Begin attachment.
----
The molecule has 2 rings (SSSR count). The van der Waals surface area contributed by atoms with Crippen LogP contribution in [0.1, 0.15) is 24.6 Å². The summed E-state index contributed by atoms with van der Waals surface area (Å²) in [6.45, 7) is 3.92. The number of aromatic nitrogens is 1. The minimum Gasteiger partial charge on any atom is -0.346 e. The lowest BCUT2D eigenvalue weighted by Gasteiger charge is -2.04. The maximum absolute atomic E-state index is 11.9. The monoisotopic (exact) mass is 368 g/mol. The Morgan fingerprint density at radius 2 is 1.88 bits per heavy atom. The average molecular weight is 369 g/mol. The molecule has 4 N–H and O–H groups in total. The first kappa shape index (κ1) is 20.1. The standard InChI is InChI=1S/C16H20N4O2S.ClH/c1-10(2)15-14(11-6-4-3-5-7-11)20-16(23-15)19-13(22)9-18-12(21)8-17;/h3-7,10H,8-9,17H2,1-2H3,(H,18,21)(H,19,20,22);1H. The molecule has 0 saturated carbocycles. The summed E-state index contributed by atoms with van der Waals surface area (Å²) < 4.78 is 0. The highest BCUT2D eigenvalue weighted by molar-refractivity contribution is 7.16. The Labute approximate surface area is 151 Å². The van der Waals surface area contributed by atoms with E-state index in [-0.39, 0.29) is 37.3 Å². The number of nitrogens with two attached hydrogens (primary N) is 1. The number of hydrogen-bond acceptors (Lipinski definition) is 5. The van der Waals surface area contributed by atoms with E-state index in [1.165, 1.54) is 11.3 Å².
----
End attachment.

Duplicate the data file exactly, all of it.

The molecule has 2 rings (SSSR count). The van der Waals surface area contributed by atoms with Crippen LogP contribution in [0.1, 0.15) is 24.6 Å². The summed E-state index contributed by atoms with van der Waals surface area (Å²) in [6.45, 7) is 3.92. The number of aromatic nitrogens is 1. The minimum Gasteiger partial charge on any atom is -0.346 e. The lowest BCUT2D eigenvalue weighted by Gasteiger charge is -2.04. The maximum absolute atomic E-state index is 11.9. The monoisotopic (exact) mass is 368 g/mol. The Morgan fingerprint density at radius 2 is 1.88 bits per heavy atom. The average molecular weight is 369 g/mol. The molecule has 4 N–H and O–H groups in total. The first kappa shape index (κ1) is 20.1. The standard InChI is InChI=1S/C16H20N4O2S.ClH/c1-10(2)15-14(11-6-4-3-5-7-11)20-16(23-15)19-13(22)9-18-12(21)8-17;/h3-7,10H,8-9,17H2,1-2H3,(H,18,21)(H,19,20,22);1H. The molecule has 0 saturated carbocycles. The summed E-state index contributed by atoms with van der Waals surface area (Å²) < 4.78 is 0. The highest BCUT2D eigenvalue weighted by molar-refractivity contribution is 7.16. The Labute approximate surface area is 151 Å². The van der Waals surface area contributed by atoms with E-state index in [-0.39, 0.29) is 37.3 Å². The number of nitrogens with two attached hydrogens (primary N) is 1. The number of hydrogen-bond acceptors (Lipinski definition) is 5. The van der Waals surface area contributed by atoms with E-state index in [1.165, 1.54) is 11.3 Å².